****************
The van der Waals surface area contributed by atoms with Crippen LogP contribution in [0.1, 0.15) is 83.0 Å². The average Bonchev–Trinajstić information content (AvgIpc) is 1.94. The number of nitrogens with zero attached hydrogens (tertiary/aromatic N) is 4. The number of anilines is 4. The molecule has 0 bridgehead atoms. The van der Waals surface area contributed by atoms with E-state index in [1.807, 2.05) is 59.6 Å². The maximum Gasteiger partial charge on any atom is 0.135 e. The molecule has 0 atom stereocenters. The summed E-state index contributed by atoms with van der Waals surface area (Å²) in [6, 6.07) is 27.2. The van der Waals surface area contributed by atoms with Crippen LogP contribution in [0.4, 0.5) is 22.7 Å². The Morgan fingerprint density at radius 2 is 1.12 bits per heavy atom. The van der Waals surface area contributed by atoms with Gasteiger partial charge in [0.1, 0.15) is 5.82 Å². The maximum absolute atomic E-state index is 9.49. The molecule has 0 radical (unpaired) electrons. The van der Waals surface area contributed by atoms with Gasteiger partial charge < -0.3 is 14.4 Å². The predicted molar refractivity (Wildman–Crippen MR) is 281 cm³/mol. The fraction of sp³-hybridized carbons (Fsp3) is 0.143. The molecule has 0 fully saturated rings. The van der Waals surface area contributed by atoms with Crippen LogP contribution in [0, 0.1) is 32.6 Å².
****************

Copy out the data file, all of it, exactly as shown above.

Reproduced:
The van der Waals surface area contributed by atoms with Crippen LogP contribution in [0.1, 0.15) is 83.0 Å². The average Bonchev–Trinajstić information content (AvgIpc) is 1.94. The number of nitrogens with zero attached hydrogens (tertiary/aromatic N) is 4. The number of anilines is 4. The molecule has 0 bridgehead atoms. The van der Waals surface area contributed by atoms with E-state index in [1.807, 2.05) is 59.6 Å². The maximum Gasteiger partial charge on any atom is 0.135 e. The molecule has 0 atom stereocenters. The summed E-state index contributed by atoms with van der Waals surface area (Å²) in [6, 6.07) is 27.2. The van der Waals surface area contributed by atoms with Crippen LogP contribution in [0.4, 0.5) is 22.7 Å². The Morgan fingerprint density at radius 2 is 1.12 bits per heavy atom. The van der Waals surface area contributed by atoms with Gasteiger partial charge in [0.1, 0.15) is 5.82 Å². The maximum absolute atomic E-state index is 9.49. The molecule has 0 radical (unpaired) electrons. The van der Waals surface area contributed by atoms with Gasteiger partial charge < -0.3 is 14.4 Å². The predicted molar refractivity (Wildman–Crippen MR) is 281 cm³/mol. The fraction of sp³-hybridized carbons (Fsp3) is 0.143. The molecule has 0 fully saturated rings. The van der Waals surface area contributed by atoms with Crippen LogP contribution in [0, 0.1) is 32.6 Å².